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# Do You Know About Scott Technology Limited’s (NZSE:SCT) ROCE?

Today we'll look at Scott Technology Limited (NZSE:SCT) and reflect on its potential as an investment. Specifically, we're going to calculate its Return On Capital Employed (ROCE), in the hopes of getting some insight into the business.

Firstly, we'll go over how we calculate ROCE. Second, we'll look at its ROCE compared to similar companies. And finally, we'll look at how its current liabilities are impacting its ROCE.

### Return On Capital Employed (ROCE): What is it?

ROCE is a metric for evaluating how much pre-tax income (in percentage terms) a company earns on the capital invested in its business. In general, businesses with a higher ROCE are usually better quality. In brief, it is a useful tool, but it is not without drawbacks. Author Edwin Whiting says to be careful when comparing the ROCE of different businesses, since 'No two businesses are exactly alike.'

### So, How Do We Calculate ROCE?

Analysts use this formula to calculate return on capital employed:

Return on Capital Employed = Earnings Before Interest and Tax (EBIT) ÷ (Total Assets - Current Liabilities)

Or for Scott Technology:

0.15 = NZ\$16m ÷ (NZ\$162m - NZ\$48m) (Based on the trailing twelve months to February 2019.)

Therefore, Scott Technology has an ROCE of 15%.

### Does Scott Technology Have A Good ROCE?

ROCE can be useful when making comparisons, such as between similar companies. Using our data, Scott Technology's ROCE appears to be around the 13% average of the Machinery industry. Independently of how Scott Technology compares to its industry, its ROCE in absolute terms appears decent, and the company may be worthy of closer investigation.

The image below shows how Scott Technology's ROCE compares to its industry, and you can click it to see more detail on its past growth.

When considering this metric, keep in mind that it is backwards looking, and not necessarily predictive. Companies in cyclical industries can be difficult to understand using ROCE, as returns typically look high during boom times, and low during busts. ROCE is, after all, simply a snap shot of a single year. You can check if Scott Technology has cyclical profits by looking at this free graph of past earnings, revenue and cash flow.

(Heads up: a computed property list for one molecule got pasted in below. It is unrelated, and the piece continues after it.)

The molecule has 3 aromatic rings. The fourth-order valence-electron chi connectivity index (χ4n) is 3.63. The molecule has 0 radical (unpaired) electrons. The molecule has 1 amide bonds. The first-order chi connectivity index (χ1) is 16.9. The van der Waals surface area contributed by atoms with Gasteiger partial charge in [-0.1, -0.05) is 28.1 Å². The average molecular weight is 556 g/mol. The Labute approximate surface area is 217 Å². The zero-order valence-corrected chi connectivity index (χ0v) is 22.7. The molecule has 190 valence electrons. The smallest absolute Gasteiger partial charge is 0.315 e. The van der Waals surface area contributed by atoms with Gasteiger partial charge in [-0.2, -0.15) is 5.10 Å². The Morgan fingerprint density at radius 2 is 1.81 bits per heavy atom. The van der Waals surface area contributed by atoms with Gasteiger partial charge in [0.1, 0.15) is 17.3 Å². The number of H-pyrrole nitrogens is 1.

### What Are Current Liabilities, And How Do They Affect Scott Technology's ROCE?

Short term (or current) liabilities, are things like supplier invoices, overdrafts, or tax bills that need to be paid within 12 months. Due to the way the ROCE equation works, having large bills due in the near term can make it look as though a company has less capital employed, and thus a higher ROCE than usual. To counter this, investors can check if a company has high current liabilities relative to total assets.

Scott Technology has total assets of NZ\$162m and current liabilities of NZ\$48m. Therefore its current liabilities are equivalent to approximately 30% of its total assets. A fairly low level of current liabilities is not influencing the ROCE too much.

### What We Can Learn From Scott Technology's ROCE

With that in mind, Scott Technology's ROCE appears pretty good. Scott Technology looks strong on this analysis, but there are plenty of other companies that could be a good opportunity . Here is a free list of companies growing earnings rapidly.

I will like Scott Technology better if I see some big insider buys. While we wait, check out this free list of growing companies with considerable, recent, insider buying.

We aim to bring you long-term focused research analysis driven by fundamental data. Note that our analysis may not factor in the latest price-sensitive company announcements or qualitative material.

If you spot an error that warrants correction, please contact the editor at editorial-team@simplywallst.com. This article by Simply Wall St is general in nature. It does not constitute a recommendation to buy or sell any stock, and does not take account of your objectives, or your financial situation. Simply Wall St has no position in the stocks mentioned. Thank you for reading.